The highly controversial parliamentary commission that the National Assembly Speaker constituted with the mandate to dissect Punjab into more than once province met at Islamabad on Tuesday and chose Senator Farhatullah Babar (PPP) as its Chairman. Apart from the refusal of the largest opposition Party PML-N, the same party governing Punjab, to nominate its members to the commission for substantive reasons, the criticism coming from within the saner circles of the PPP renders the very formation of the commission questionable. As it was holding its first meeting, Balochistan Chief Minister Nawab Aslam Raisani (PPP) went on record warning the protagonists of creating more governing units that the move would prove dangerous for the integrity of the country; instead, there was need, he said, for strengthening the existing federating units rather than tearing them apart. Rightly sensing it was a ploy by the PPP-led setup to divert attention from the people’s problems, Nawab Raisani recalled the painful loadshedding the people were being made to face and urged his own leadership to focus their attention to provide them relief.

From another end of the country that is affected by the move i.e. Punjab, some PPP legislators alleged that their ruling PML-N colleagues dealt them blows, as they were demanding of the Speaker to nominate two members to the commission as required by the NA Speaker. The Punjab Assembly witnessed chaotic scenes, punctuated with anti-provincial government slogans, for two consecutive days, Monday and Tuesday, rendering the task of the Speaker next to impossible in taking up the business of the day. Nevertheless, Speaker Rana Muhammad Iqbal persisted and elicited the approval of the House, with a show of hands, of a resolution refusing to acknowledge the validity of the commission before proroguing the Assembly sine die.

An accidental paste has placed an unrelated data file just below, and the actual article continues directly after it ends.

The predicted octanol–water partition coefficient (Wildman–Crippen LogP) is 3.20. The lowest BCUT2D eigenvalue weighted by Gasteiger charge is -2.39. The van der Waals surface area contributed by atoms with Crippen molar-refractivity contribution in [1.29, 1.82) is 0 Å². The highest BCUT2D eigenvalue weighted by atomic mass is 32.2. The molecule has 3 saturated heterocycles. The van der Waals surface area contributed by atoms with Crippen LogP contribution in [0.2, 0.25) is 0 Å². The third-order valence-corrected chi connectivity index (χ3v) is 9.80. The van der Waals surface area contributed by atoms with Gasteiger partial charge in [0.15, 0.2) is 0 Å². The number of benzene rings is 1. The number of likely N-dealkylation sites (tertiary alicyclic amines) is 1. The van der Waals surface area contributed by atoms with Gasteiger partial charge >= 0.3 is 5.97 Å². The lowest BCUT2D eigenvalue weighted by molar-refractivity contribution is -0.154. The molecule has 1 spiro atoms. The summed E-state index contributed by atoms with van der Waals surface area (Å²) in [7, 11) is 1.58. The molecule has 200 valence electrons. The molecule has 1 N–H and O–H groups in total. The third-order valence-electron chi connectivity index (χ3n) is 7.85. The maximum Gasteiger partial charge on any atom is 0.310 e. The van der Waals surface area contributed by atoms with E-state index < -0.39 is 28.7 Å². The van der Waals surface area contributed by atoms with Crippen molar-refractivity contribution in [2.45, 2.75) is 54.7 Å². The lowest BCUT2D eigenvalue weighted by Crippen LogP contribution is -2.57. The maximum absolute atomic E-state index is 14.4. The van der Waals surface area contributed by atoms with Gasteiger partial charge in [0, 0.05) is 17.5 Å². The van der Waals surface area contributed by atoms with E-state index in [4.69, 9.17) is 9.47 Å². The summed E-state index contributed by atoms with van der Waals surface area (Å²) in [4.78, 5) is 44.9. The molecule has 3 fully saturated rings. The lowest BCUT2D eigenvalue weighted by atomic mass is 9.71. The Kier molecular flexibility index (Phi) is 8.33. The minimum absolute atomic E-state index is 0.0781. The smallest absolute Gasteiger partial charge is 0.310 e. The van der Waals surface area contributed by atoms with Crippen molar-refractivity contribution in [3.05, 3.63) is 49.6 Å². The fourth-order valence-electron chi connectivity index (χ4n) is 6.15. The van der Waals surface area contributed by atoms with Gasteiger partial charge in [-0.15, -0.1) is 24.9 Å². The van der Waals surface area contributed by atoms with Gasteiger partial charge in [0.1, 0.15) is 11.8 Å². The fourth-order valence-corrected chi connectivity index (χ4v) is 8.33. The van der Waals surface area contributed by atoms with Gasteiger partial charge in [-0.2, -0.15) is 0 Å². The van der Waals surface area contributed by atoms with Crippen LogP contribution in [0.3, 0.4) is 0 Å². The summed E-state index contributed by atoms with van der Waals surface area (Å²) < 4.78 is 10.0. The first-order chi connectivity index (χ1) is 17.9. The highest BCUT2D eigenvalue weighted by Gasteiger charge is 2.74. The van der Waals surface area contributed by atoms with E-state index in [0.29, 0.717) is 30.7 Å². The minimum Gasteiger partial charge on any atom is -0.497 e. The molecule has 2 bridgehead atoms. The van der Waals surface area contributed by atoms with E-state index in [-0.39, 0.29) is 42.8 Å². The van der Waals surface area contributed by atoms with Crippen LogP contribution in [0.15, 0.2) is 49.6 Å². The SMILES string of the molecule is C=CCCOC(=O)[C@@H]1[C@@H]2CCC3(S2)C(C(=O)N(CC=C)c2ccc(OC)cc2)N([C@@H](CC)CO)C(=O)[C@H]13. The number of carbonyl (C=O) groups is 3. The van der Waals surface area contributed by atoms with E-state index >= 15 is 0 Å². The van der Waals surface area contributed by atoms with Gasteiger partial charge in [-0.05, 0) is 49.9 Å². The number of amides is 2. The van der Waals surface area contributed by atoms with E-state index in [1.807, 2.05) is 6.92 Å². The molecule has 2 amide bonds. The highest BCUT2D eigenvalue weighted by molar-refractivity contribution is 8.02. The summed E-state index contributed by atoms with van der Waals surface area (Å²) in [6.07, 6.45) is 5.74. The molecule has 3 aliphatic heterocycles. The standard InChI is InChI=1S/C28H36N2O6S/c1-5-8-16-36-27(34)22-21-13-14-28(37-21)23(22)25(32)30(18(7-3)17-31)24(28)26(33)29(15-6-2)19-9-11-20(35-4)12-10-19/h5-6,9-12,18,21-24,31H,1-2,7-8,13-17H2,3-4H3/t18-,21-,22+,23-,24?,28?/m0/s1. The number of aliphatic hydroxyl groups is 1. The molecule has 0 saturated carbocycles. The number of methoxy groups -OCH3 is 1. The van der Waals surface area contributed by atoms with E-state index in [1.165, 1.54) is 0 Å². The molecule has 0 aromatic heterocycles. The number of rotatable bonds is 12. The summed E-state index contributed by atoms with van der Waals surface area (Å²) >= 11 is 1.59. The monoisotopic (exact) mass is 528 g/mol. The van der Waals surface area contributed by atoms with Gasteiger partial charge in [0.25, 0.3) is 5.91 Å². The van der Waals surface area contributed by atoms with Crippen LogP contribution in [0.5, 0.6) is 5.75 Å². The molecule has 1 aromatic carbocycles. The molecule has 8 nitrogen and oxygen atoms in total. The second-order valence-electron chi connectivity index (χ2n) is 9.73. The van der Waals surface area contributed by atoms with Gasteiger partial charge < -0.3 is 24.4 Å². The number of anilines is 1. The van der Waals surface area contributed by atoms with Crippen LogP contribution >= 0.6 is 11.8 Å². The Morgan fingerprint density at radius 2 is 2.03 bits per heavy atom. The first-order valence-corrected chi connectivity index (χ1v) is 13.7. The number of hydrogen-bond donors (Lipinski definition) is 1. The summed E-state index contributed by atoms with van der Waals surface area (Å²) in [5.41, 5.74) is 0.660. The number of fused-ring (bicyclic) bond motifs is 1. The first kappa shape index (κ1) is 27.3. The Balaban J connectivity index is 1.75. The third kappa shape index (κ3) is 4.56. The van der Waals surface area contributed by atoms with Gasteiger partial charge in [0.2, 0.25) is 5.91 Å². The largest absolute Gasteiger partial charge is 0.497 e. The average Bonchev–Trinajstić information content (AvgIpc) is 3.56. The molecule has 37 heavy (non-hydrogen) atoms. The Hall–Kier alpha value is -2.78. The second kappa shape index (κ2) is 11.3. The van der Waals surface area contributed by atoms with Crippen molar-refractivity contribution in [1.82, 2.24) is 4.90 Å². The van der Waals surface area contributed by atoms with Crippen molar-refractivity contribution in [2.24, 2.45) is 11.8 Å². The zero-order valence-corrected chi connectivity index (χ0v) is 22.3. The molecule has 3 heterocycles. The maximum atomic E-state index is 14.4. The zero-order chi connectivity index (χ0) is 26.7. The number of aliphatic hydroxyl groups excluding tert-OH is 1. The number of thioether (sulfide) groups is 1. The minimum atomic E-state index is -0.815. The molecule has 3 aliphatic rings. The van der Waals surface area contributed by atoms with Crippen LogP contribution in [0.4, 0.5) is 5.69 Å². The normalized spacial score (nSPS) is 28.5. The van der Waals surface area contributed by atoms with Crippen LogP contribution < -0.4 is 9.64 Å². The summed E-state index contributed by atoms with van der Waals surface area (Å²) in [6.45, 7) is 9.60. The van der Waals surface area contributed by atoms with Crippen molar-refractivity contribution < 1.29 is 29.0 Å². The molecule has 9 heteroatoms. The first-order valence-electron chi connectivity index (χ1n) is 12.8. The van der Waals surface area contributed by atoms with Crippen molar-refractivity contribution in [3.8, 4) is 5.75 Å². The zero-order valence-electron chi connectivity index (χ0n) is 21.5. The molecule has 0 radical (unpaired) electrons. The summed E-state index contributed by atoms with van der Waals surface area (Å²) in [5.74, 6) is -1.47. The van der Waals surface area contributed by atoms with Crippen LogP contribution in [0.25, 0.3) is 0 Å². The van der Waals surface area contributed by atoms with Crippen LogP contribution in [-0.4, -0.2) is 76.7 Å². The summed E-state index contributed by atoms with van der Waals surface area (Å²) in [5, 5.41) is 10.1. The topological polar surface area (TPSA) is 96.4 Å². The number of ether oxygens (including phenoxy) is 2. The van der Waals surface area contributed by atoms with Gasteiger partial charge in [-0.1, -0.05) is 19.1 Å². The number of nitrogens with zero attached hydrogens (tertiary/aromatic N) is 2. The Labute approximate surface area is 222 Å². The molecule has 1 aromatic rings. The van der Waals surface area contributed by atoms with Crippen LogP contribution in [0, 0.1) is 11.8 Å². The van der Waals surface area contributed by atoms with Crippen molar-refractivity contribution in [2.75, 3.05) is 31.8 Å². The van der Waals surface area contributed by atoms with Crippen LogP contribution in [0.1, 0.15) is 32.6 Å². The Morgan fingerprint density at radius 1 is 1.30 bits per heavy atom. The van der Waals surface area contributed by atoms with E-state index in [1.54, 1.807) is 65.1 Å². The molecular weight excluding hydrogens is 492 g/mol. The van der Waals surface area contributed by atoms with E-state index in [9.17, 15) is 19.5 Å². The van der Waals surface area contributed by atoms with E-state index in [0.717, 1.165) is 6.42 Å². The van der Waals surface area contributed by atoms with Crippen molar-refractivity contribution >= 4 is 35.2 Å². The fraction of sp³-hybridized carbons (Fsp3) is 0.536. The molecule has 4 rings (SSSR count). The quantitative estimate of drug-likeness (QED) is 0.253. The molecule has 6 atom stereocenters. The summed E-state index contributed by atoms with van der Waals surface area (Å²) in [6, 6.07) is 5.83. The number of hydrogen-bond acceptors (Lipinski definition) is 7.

PML-N’s opposition to the commission is based on rational grounds. Chaudhry Nisar Ali Khan, the Leader of the Opposition in the National Assembly, citing the example of India asked for the formation a national commission to examine the possibility of carving more administrative units out of the country as a whole. As another option, he proposed that half of the strength of the present commission should be from the province. Considering that it is Punjab’s fate that is being decided, the demand is quite justified.

In any case, whatever the arguments for or against the division of Punjab, the issue ought to be seen in the context of the serious implications it would have for the country. Piloting a move just to serve shallow self-interests of the party, ignoring the grave consequences it entails, would be an unforgivable disservice to Pakistan, even if it chimes in with local sentiments. The PPP should lend an ear to the counsel of one of its stalwarts, Chief Minister Raisani, and give up the harrowing prospects of further weakening the country at a time when forces hostile to us are knocking at the door. The nation at this moment badly needs unity and strength.